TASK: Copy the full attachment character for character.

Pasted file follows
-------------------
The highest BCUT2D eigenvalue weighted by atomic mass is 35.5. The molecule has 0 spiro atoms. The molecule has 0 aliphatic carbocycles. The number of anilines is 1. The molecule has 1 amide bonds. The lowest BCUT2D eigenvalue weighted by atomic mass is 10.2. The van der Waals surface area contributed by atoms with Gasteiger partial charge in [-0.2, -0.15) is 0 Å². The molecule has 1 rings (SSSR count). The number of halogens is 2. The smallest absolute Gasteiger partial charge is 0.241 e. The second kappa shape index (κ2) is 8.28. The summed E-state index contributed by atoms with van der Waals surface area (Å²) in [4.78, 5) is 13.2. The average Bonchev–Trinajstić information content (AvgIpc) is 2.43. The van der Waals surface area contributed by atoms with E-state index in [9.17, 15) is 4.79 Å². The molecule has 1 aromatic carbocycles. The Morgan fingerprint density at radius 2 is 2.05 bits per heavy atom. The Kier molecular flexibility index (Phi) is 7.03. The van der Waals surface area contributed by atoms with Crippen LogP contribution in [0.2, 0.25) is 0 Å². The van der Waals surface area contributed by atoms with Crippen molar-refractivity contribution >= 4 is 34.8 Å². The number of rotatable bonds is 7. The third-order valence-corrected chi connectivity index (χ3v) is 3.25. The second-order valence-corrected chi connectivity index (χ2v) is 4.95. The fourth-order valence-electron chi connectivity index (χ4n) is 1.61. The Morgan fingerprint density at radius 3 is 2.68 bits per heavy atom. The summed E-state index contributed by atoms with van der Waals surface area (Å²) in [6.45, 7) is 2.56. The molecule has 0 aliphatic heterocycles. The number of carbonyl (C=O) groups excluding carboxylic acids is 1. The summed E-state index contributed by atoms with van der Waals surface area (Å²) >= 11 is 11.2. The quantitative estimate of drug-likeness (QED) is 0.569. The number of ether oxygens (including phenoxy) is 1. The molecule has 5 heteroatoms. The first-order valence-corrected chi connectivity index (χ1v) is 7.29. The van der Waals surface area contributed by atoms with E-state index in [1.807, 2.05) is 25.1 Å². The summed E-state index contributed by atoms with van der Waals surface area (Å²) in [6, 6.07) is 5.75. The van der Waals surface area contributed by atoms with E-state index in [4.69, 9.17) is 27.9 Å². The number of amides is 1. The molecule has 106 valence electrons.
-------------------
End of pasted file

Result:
The highest BCUT2D eigenvalue weighted by atomic mass is 35.5. The molecule has 0 spiro atoms. The molecule has 0 aliphatic carbocycles. The number of anilines is 1. The molecule has 1 amide bonds. The lowest BCUT2D eigenvalue weighted by atomic mass is 10.2. The van der Waals surface area contributed by atoms with Gasteiger partial charge in [-0.2, -0.15) is 0 Å². The molecule has 1 rings (SSSR count). The number of halogens is 2. The smallest absolute Gasteiger partial charge is 0.241 e. The second kappa shape index (κ2) is 8.28. The summed E-state index contributed by atoms with van der Waals surface area (Å²) in [4.78, 5) is 13.2. The average Bonchev–Trinajstić information content (AvgIpc) is 2.43. The van der Waals surface area contributed by atoms with E-state index in [9.17, 15) is 4.79 Å². The molecule has 1 aromatic carbocycles. The Morgan fingerprint density at radius 2 is 2.05 bits per heavy atom. The Kier molecular flexibility index (Phi) is 7.03. The van der Waals surface area contributed by atoms with Crippen LogP contribution in [0.2, 0.25) is 0 Å². The van der Waals surface area contributed by atoms with Crippen molar-refractivity contribution >= 4 is 34.8 Å². The number of rotatable bonds is 7. The third-order valence-corrected chi connectivity index (χ3v) is 3.25. The second-order valence-corrected chi connectivity index (χ2v) is 4.95. The fourth-order valence-electron chi connectivity index (χ4n) is 1.61. The Morgan fingerprint density at radius 3 is 2.68 bits per heavy atom. The summed E-state index contributed by atoms with van der Waals surface area (Å²) in [6.45, 7) is 2.56. The molecule has 0 aliphatic heterocycles. The number of carbonyl (C=O) groups excluding carboxylic acids is 1. The summed E-state index contributed by atoms with van der Waals surface area (Å²) >= 11 is 11.2. The quantitative estimate of drug-likeness (QED) is 0.569. The number of ether oxygens (including phenoxy) is 1. The molecule has 5 heteroatoms. The first-order valence-corrected chi connectivity index (χ1v) is 7.29. The van der Waals surface area contributed by atoms with E-state index in [1.807, 2.05) is 25.1 Å². The summed E-state index contributed by atoms with van der Waals surface area (Å²) in [6, 6.07) is 5.75. The van der Waals surface area contributed by atoms with E-state index in [4.69, 9.17) is 27.9 Å². The number of amides is 1. The molecule has 106 valence electrons.